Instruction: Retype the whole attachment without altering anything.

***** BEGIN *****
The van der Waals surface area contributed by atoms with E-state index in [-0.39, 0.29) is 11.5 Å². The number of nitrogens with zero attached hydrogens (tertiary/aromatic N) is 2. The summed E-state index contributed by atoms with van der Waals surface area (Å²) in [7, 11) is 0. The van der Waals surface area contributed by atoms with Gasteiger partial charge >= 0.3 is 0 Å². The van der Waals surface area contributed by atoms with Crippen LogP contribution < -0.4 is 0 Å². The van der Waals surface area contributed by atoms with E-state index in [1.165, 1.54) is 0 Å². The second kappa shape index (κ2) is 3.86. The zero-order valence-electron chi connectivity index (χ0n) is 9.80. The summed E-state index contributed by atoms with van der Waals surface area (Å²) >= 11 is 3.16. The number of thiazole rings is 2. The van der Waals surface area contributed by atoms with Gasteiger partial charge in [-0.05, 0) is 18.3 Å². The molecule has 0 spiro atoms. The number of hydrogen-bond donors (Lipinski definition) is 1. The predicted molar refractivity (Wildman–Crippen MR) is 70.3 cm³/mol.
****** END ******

The van der Waals surface area contributed by atoms with E-state index in [-0.39, 0.29) is 11.5 Å². The number of nitrogens with zero attached hydrogens (tertiary/aromatic N) is 2. The summed E-state index contributed by atoms with van der Waals surface area (Å²) in [7, 11) is 0. The van der Waals surface area contributed by atoms with Gasteiger partial charge >= 0.3 is 0 Å². The van der Waals surface area contributed by atoms with Crippen LogP contribution < -0.4 is 0 Å². The van der Waals surface area contributed by atoms with E-state index in [1.165, 1.54) is 0 Å². The second kappa shape index (κ2) is 3.86. The zero-order valence-electron chi connectivity index (χ0n) is 9.80. The summed E-state index contributed by atoms with van der Waals surface area (Å²) >= 11 is 3.16. The number of thiazole rings is 2. The van der Waals surface area contributed by atoms with Gasteiger partial charge in [-0.05, 0) is 18.3 Å². The molecule has 0 spiro atoms. The number of hydrogen-bond donors (Lipinski definition) is 1. The predicted molar refractivity (Wildman–Crippen MR) is 70.3 cm³/mol.